Roll your own maps: Mapbox wants to become the Wikipedia of cartography

mapbox

Open-source software is not a new concept, but it remains a revolutionary one. We’ve seen it rise steadily over the years with programs like Mozilla Firefox and Wikipedia, built-on the backs of benevolent volunteers and patrons who seemingly desire nothing more than to share their relentless passion for creating new frontiers of knowledge and industry. Yet, despite all the fanfare associated with renowned open-source kings like the aforementioned Wikipedia and Firefox, other software is skirting in the mainstream market: open-source mapping.

MapBox has a simple, yet daunting, goal: to build a better map.

The open-source mapping movement is bigger than you might think, burgeoning with underground tenacity and drive that feeds the user-generated machine. Digital map publishers, like Washington, D.C.-based startup MapBox, offer a more customizable alternative to mainstays like Google or Bing Maps that primarily provide its users with professionally curated content and navigation. Not only is MapBox one of the crowd-sourcing pioneers working to build a better breed of map, it’s actually doing it right and making a difference in the open-source mapping space.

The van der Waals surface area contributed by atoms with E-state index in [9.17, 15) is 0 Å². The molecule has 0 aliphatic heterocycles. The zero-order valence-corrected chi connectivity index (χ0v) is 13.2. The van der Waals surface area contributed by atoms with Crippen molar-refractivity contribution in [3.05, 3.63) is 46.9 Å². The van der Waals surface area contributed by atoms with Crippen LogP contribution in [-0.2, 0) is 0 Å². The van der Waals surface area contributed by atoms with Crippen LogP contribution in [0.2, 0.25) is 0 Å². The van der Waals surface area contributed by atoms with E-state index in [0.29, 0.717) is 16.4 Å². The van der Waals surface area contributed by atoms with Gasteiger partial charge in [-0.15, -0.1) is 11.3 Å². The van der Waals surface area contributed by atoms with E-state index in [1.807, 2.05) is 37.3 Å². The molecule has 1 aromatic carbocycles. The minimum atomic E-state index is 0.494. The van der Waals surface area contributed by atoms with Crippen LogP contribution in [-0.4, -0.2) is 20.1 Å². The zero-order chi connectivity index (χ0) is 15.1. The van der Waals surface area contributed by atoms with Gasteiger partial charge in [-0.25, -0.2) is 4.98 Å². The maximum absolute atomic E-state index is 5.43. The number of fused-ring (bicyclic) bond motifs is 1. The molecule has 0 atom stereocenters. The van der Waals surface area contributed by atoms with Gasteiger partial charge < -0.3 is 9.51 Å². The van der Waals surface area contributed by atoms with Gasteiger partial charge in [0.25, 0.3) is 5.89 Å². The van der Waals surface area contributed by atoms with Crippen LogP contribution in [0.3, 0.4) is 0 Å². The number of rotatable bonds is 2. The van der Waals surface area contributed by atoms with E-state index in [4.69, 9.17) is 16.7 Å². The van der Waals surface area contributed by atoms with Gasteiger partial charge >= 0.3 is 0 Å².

The small, 30-person MapBox team has been working out of a garage, building mapping software using a combination of privately-purchased satellite data and open data from NASA, as well as a free user-maintained world map called OpenStreetMap. The collaborative project works in a similar fashion to Wikipedia – it can essentially be edited by anyone free of charge – allowing the software to be altered, updated, and user fact-checked on the fly for greater speed, convenience, and customization. 

OSM Screenshot

OSM allows its users, which are over a million strong, to access the data in its raw form and alter it directly without restrictions. If Google Maps never included that winding dirt road that leads back to your house in the boonies for example, there’s a good chance it never will. However, if the road was left out in OSM, you could manually use the software to edit the map, easily outlining the contours of the road and adding details that would otherwise remain stagnant in other mapping software. Adding and outlining businesses, neighborhoods, and other notable points of interest works in a similar fashion.

MapBox has a simple, yet daunting, goal: to build a better map.